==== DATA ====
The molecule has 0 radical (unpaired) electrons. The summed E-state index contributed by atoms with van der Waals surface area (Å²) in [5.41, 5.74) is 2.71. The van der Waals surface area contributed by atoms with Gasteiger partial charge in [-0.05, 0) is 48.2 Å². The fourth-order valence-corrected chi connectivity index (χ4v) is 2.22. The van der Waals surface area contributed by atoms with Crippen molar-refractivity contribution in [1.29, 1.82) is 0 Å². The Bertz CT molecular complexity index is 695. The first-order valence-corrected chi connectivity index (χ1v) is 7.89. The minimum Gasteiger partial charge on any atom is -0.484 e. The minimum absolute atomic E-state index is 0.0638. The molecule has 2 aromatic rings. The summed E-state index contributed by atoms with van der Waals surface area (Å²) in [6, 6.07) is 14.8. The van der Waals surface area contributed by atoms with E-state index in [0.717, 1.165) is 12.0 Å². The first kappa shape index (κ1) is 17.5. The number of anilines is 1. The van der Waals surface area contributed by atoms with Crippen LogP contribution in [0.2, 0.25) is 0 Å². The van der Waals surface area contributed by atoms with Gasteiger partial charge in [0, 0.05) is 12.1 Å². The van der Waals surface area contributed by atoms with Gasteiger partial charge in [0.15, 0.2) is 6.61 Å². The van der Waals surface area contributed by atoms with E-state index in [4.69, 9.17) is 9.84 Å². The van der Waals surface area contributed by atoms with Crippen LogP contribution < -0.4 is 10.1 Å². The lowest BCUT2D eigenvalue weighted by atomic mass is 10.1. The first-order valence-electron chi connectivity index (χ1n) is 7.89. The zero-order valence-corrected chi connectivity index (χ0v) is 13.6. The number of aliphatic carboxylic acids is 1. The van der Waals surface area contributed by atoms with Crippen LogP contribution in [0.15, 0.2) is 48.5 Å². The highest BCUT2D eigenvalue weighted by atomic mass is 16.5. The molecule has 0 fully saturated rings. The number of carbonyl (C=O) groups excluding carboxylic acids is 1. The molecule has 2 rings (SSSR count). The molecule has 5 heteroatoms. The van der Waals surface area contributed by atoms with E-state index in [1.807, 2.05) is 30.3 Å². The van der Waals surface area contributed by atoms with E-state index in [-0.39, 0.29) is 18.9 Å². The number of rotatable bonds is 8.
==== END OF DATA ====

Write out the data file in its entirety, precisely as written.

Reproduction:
The molecule has 0 radical (unpaired) electrons. The summed E-state index contributed by atoms with van der Waals surface area (Å²) in [5.41, 5.74) is 2.71. The van der Waals surface area contributed by atoms with Gasteiger partial charge in [-0.05, 0) is 48.2 Å². The fourth-order valence-corrected chi connectivity index (χ4v) is 2.22. The van der Waals surface area contributed by atoms with Crippen molar-refractivity contribution in [1.29, 1.82) is 0 Å². The Bertz CT molecular complexity index is 695. The first-order valence-corrected chi connectivity index (χ1v) is 7.89. The minimum Gasteiger partial charge on any atom is -0.484 e. The minimum absolute atomic E-state index is 0.0638. The molecule has 2 aromatic rings. The summed E-state index contributed by atoms with van der Waals surface area (Å²) in [6, 6.07) is 14.8. The van der Waals surface area contributed by atoms with E-state index in [0.717, 1.165) is 12.0 Å². The first kappa shape index (κ1) is 17.5. The number of anilines is 1. The van der Waals surface area contributed by atoms with Crippen LogP contribution in [0.2, 0.25) is 0 Å². The van der Waals surface area contributed by atoms with Gasteiger partial charge in [0, 0.05) is 12.1 Å². The van der Waals surface area contributed by atoms with Gasteiger partial charge in [0.15, 0.2) is 6.61 Å². The van der Waals surface area contributed by atoms with E-state index in [4.69, 9.17) is 9.84 Å². The van der Waals surface area contributed by atoms with Crippen LogP contribution < -0.4 is 10.1 Å². The lowest BCUT2D eigenvalue weighted by atomic mass is 10.1. The first-order valence-electron chi connectivity index (χ1n) is 7.89. The zero-order valence-corrected chi connectivity index (χ0v) is 13.6. The number of aliphatic carboxylic acids is 1. The van der Waals surface area contributed by atoms with Crippen LogP contribution in [0.15, 0.2) is 48.5 Å². The highest BCUT2D eigenvalue weighted by atomic mass is 16.5. The molecule has 0 fully saturated rings. The number of carbonyl (C=O) groups excluding carboxylic acids is 1. The molecule has 2 rings (SSSR count). The molecule has 5 heteroatoms. The van der Waals surface area contributed by atoms with E-state index in [1.807, 2.05) is 30.3 Å². The van der Waals surface area contributed by atoms with E-state index in [-0.39, 0.29) is 18.9 Å². The number of rotatable bonds is 8.